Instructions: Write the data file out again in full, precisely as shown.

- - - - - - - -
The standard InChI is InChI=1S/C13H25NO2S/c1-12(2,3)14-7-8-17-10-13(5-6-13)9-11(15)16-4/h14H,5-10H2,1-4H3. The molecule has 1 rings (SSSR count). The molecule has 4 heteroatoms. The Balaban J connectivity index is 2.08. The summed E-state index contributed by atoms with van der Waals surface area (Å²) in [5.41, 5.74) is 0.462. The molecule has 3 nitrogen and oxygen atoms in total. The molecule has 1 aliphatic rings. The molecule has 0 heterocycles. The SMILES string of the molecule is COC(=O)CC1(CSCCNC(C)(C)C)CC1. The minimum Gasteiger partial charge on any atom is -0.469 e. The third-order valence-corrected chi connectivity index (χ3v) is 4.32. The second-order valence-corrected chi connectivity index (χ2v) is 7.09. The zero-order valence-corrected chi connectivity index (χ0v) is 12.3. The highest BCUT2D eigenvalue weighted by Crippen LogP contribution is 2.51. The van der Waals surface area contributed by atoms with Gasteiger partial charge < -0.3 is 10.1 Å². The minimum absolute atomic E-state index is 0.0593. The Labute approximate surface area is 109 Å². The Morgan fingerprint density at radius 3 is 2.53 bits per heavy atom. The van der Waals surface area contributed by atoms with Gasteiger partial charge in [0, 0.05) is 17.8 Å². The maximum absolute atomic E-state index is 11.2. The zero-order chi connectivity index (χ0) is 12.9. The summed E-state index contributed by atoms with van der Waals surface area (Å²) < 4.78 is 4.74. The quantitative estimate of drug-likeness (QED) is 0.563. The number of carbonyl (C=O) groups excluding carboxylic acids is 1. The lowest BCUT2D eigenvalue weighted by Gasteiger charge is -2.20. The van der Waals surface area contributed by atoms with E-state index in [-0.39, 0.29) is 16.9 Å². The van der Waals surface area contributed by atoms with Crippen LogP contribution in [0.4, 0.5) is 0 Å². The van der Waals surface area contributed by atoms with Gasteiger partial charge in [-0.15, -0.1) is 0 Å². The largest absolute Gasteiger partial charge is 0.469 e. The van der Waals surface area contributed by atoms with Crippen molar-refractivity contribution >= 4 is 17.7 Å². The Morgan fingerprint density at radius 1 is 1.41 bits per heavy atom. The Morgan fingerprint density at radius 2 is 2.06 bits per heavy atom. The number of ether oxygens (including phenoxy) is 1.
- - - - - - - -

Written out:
The standard InChI is InChI=1S/C13H25NO2S/c1-12(2,3)14-7-8-17-10-13(5-6-13)9-11(15)16-4/h14H,5-10H2,1-4H3. The molecule has 1 rings (SSSR count). The molecule has 4 heteroatoms. The Balaban J connectivity index is 2.08. The summed E-state index contributed by atoms with van der Waals surface area (Å²) in [5.41, 5.74) is 0.462. The molecule has 3 nitrogen and oxygen atoms in total. The molecule has 1 aliphatic rings. The molecule has 0 heterocycles. The SMILES string of the molecule is COC(=O)CC1(CSCCNC(C)(C)C)CC1. The minimum Gasteiger partial charge on any atom is -0.469 e. The third-order valence-corrected chi connectivity index (χ3v) is 4.32. The second-order valence-corrected chi connectivity index (χ2v) is 7.09. The zero-order valence-corrected chi connectivity index (χ0v) is 12.3. The highest BCUT2D eigenvalue weighted by Crippen LogP contribution is 2.51. The van der Waals surface area contributed by atoms with Gasteiger partial charge < -0.3 is 10.1 Å². The minimum absolute atomic E-state index is 0.0593. The Labute approximate surface area is 109 Å². The Morgan fingerprint density at radius 3 is 2.53 bits per heavy atom. The van der Waals surface area contributed by atoms with Gasteiger partial charge in [0, 0.05) is 17.8 Å². The maximum absolute atomic E-state index is 11.2. The zero-order chi connectivity index (χ0) is 12.9. The summed E-state index contributed by atoms with van der Waals surface area (Å²) < 4.78 is 4.74. The quantitative estimate of drug-likeness (QED) is 0.563. The number of carbonyl (C=O) groups excluding carboxylic acids is 1. The lowest BCUT2D eigenvalue weighted by Gasteiger charge is -2.20. The van der Waals surface area contributed by atoms with E-state index in [-0.39, 0.29) is 16.9 Å². The van der Waals surface area contributed by atoms with Crippen LogP contribution in [0.4, 0.5) is 0 Å². The van der Waals surface area contributed by atoms with Gasteiger partial charge in [-0.15, -0.1) is 0 Å². The largest absolute Gasteiger partial charge is 0.469 e. The van der Waals surface area contributed by atoms with Crippen molar-refractivity contribution >= 4 is 17.7 Å². The Morgan fingerprint density at radius 1 is 1.41 bits per heavy atom. The Morgan fingerprint density at radius 2 is 2.06 bits per heavy atom. The number of ether oxygens (including phenoxy) is 1.